How did “academic” become synonymous with “irrelevant?” Wouldn’t it be a good idea if our smartest, best-informed people played a more active role in society? And yet, as New York Times columnist Nicholas Kristof writes in a recent piece, “Ph.D. programs have fostered a culture that glorifies arcane unintelligibility while disdaining impact and audience.”
Kristof quotes Harvard historian Jill Lepore’s description of much academic writing: “a great, heaping mountain of exquisite knowledge surrounded by a vast moat of dreadful prose.”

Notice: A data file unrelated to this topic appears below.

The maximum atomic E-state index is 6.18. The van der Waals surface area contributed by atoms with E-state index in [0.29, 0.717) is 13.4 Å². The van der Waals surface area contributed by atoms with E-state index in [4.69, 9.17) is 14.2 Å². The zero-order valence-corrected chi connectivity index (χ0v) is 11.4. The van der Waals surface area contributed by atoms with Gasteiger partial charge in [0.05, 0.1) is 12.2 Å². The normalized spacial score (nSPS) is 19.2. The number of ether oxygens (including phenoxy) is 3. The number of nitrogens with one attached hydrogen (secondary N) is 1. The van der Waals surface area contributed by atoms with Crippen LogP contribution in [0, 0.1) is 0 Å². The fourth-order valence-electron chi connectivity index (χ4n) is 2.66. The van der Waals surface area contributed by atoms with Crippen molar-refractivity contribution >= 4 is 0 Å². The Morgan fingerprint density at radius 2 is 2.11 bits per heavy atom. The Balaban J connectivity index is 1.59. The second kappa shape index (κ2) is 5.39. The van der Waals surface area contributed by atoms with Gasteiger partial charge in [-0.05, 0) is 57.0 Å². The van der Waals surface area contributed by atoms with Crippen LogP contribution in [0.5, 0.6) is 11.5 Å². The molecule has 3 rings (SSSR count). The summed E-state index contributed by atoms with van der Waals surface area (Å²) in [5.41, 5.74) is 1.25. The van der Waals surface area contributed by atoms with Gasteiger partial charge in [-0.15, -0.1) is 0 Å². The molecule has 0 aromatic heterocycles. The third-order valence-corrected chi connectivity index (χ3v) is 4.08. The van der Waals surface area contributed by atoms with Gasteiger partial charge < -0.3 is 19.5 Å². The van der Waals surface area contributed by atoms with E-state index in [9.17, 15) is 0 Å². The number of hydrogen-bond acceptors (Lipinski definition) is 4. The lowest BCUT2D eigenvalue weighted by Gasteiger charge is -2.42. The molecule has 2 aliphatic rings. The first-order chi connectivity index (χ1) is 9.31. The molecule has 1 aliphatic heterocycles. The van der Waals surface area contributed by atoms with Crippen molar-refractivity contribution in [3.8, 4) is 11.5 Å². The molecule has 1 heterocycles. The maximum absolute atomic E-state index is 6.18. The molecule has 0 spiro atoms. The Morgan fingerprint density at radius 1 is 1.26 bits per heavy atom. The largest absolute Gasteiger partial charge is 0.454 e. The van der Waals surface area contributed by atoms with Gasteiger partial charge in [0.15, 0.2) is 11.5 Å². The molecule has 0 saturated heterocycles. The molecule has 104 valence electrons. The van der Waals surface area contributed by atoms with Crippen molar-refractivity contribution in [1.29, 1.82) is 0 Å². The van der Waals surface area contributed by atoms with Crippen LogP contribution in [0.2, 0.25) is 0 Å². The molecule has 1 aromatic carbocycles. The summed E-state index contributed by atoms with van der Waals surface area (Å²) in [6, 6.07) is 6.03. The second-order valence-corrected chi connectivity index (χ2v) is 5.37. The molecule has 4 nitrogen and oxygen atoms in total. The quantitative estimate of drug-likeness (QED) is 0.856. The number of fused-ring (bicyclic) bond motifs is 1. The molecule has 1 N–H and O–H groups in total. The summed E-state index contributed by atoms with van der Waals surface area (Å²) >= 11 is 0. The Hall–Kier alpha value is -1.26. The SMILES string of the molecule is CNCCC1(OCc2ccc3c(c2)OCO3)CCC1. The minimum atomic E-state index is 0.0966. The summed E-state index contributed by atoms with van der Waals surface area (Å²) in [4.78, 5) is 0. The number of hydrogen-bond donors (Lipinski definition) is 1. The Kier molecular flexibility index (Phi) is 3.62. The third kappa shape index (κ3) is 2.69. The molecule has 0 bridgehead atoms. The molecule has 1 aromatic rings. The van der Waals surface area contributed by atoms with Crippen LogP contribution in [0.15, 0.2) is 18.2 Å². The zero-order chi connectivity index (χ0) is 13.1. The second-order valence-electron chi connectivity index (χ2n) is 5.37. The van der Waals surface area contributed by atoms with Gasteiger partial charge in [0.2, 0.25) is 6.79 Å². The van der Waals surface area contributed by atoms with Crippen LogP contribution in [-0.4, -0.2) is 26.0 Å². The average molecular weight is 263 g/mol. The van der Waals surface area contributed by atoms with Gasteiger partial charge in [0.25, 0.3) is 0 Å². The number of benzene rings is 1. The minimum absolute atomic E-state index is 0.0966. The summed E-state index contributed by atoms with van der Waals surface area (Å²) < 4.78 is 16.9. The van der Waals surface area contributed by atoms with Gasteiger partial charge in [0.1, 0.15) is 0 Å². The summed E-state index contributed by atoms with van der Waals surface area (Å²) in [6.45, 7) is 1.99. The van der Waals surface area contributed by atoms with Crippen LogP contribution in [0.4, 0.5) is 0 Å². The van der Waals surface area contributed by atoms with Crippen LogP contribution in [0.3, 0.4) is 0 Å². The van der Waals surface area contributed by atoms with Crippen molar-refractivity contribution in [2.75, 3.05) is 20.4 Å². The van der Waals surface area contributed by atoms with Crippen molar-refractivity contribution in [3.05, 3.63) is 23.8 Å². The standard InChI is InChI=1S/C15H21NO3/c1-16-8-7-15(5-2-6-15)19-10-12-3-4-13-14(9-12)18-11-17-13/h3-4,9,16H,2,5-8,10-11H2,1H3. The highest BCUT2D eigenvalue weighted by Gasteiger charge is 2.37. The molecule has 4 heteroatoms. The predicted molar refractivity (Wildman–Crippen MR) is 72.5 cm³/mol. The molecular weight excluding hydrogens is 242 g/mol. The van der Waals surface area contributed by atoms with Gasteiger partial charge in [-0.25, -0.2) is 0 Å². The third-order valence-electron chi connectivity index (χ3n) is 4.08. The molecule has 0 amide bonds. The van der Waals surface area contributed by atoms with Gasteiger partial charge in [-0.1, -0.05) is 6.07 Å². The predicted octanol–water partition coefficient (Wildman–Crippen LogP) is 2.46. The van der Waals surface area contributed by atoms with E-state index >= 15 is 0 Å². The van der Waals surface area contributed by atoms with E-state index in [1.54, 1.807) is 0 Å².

I agree. When I’m consulting with clients on anything to do with writing, I spend a lot of time undoing the results of a college education. That’s not out of any hostility to higher learning — I was an English major and believe deeply in the value of the life of the mind.
But — call me a philistine — I believe communication should communicate. That means making yourself clear to your listener, not just yourself (assuming you understand yourself, of course).
Read on for Kristof’s provocative, thoughtful take on this.